Lens

A view of Emory from Barbara Rothbaum, Associate Professor of Psychiatry



It's really nice here in my office [on the sixth floor of the Emory Clinic, Building B]; I've got a great view of downtown. The sun sets behind downtown and it's beautiful, especially in the fall and winter, but I have to pull the blinds sometimes because the sunset blinds my patients. I find it's helpful if they can actually see me!

I treat anxiety disordered patients with cognitive behavioral therapy and have been doing research using virtual reality therapy to treat people with anxiety disorders. I'm a Ph.D., not an M.D., but because I do clinical research I'm an associate professor in the Department of Psychiatry in the School of Medicine.

I see patients and do most of my research here in my office, but the virtual reality research is conducted at the Advanced Technology Development Center at Georgia Tech and at the Veterans' Administration Hospital on Clairmont Road. I work with a Georgia Tech computer scientist, Dr. Larry Hodges, and his students, and they create the virtual reality environments. It's very cool: I describe what I would do in the real world with a patient, and they create the virtual world to do the same thing. They can't alter reality, though, when the University of North Carolina Tarheels lose in the first round of the NCAA tournament. That's my undergraduate alma mater, UNC Chapel Hill. When the chair of our department came here and brought a lot of people with him from Dook, I had to hang up my undergraduate diploma to stake out my claim.

Right now we're conducting a fear-of-flying study, comparing the virtual reality exposure therapy to standard exposure therapy, in which the therapist takes patients down to Hartsfield airport--the old fashioned way. We're also doing a study for Vietnam veterans with post-traumatic stress disorder at the VA, in which we've created a "Virtual Vietnam."

In the virtual airplane fear-of-flying study, patients sit in a "thunder seat" with a woofer in the bottom so they feel the vibrations of the airplane, and they wear a head-mounted display with a little TV screen in front of each eye and earphones so they can hear the sounds of being in an airplane. Everywhere they look, it's like being on an airplane: the other seats, the window, and the view outside. And then they "take off" and fly. People definitely get scared in virtual environments--but we want them to. That's exposure therapy. You want the patient to be scared, to experience anxiety, and to stay in it while their anxiety comes down.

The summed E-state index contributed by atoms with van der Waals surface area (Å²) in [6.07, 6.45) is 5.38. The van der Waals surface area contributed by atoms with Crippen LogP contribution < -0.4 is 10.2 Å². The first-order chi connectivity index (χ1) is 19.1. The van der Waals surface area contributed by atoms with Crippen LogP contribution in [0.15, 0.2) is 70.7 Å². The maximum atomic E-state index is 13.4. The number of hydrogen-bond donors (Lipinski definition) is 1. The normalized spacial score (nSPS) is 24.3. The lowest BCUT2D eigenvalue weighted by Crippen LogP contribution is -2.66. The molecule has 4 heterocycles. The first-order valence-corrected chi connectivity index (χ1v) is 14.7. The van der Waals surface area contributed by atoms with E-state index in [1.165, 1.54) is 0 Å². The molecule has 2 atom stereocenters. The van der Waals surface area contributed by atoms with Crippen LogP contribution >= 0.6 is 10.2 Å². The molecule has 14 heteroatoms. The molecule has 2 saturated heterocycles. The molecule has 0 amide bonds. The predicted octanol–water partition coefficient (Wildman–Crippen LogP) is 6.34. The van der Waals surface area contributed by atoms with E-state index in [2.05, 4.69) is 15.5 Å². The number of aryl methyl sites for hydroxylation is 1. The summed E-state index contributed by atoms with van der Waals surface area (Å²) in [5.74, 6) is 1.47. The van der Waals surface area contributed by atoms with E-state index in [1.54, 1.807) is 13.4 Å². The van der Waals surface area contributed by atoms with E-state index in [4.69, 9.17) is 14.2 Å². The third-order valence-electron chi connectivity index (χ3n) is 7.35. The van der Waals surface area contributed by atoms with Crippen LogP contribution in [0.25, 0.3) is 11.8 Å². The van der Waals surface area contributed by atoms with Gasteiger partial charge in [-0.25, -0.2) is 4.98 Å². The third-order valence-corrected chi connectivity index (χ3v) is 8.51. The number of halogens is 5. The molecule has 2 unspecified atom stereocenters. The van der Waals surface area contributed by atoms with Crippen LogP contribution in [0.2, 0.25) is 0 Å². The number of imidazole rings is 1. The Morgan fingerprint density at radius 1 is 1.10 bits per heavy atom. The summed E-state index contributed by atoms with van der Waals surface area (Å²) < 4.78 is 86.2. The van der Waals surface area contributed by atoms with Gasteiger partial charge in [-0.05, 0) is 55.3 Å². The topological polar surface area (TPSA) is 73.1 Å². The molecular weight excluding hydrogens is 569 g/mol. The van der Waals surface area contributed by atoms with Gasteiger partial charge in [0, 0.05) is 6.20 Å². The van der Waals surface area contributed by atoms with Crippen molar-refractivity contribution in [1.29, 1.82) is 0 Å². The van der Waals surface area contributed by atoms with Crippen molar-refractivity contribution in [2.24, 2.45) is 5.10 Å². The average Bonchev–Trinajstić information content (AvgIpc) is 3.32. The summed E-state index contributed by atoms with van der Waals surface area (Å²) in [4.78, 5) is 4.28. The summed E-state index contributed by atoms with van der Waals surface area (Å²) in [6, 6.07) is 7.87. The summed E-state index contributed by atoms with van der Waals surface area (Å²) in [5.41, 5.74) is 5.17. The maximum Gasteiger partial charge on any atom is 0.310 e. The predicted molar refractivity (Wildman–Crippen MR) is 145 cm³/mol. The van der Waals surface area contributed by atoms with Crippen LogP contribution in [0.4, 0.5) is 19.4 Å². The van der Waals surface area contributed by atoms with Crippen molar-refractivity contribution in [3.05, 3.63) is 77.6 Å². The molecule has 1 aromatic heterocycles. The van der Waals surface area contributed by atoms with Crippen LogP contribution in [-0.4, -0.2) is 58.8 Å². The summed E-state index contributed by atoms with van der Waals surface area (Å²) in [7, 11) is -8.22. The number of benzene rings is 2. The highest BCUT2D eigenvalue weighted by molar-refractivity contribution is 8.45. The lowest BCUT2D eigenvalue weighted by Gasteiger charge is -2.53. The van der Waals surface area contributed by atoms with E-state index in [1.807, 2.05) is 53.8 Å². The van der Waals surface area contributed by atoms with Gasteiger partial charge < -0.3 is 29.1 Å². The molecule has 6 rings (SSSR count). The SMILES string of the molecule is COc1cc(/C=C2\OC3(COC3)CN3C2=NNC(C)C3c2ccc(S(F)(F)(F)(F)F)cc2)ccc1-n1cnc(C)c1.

My own anxieties tend to be different: will the next grant be funded? I'm anxious about grants and salary support, what we academics call "soft money." I have three NIH [National Institutes of Health] grants going right now. That's great, but eventually these studies will end.

Earlier this year I had a treat here at Emory: I was invited to the Board of Trustees' black-tie dinner and reception. They invited several researchers because they were going to be talking about our new research at their board meeting the next day. You know, it's difficult for an academic to try to figure out how not to stand out as "The Academic" at a black-tie dinner. Ask me to write a grant, and it's done. Ask me to give a lecture to hundreds of people, and I'm fine. Invite me to a fancy-dress dinner, and I freeze. Of course, it turned out great, and everyone was very gracious. When in doubt, wear black!

I identify with Emory, and I'm proud to be a part of the Emory family, but I don't get to participate much in campus life. Most of us are very busy. I look forward to my department's annual holiday party where I can finally schmooze with my colleagues. It's a great bunch of people. I also don't get out of my building that much. Our department's administrative offices are across the street in the Woodruff Research Building, so I go there sometimes, and I go to the hospital auditorium for Grand Rounds [lectures on current research] about twice a month and down to WHSCAB [Woodruff Health Sciences Administration Building] for meetings about once a month, and that's about it.

Even though I've been here nine years, I'm still not exactly sure where the Quad is. I imagine I could find it if I walked over there; a rectangular, grassy area, right? I've probably been there and not realized it. I went to the Carlos Museum once to a reception, and I had to call and get directions. I've been to Cannon Chapel, too, but I came up through the back way. My two boys have gone to Emory Baseball Camp, so I've ventured into that part of campus. But no, I do not know where Tarbutton Hall is.

I usually work with medical students or psychiatric residents, so I don't pay attention to the Emory academic calendar--but I know by the traffic whether class is in session. When I can get here more quickly in the morning and leave more quickly in the afternoon, I know that classes must be out!


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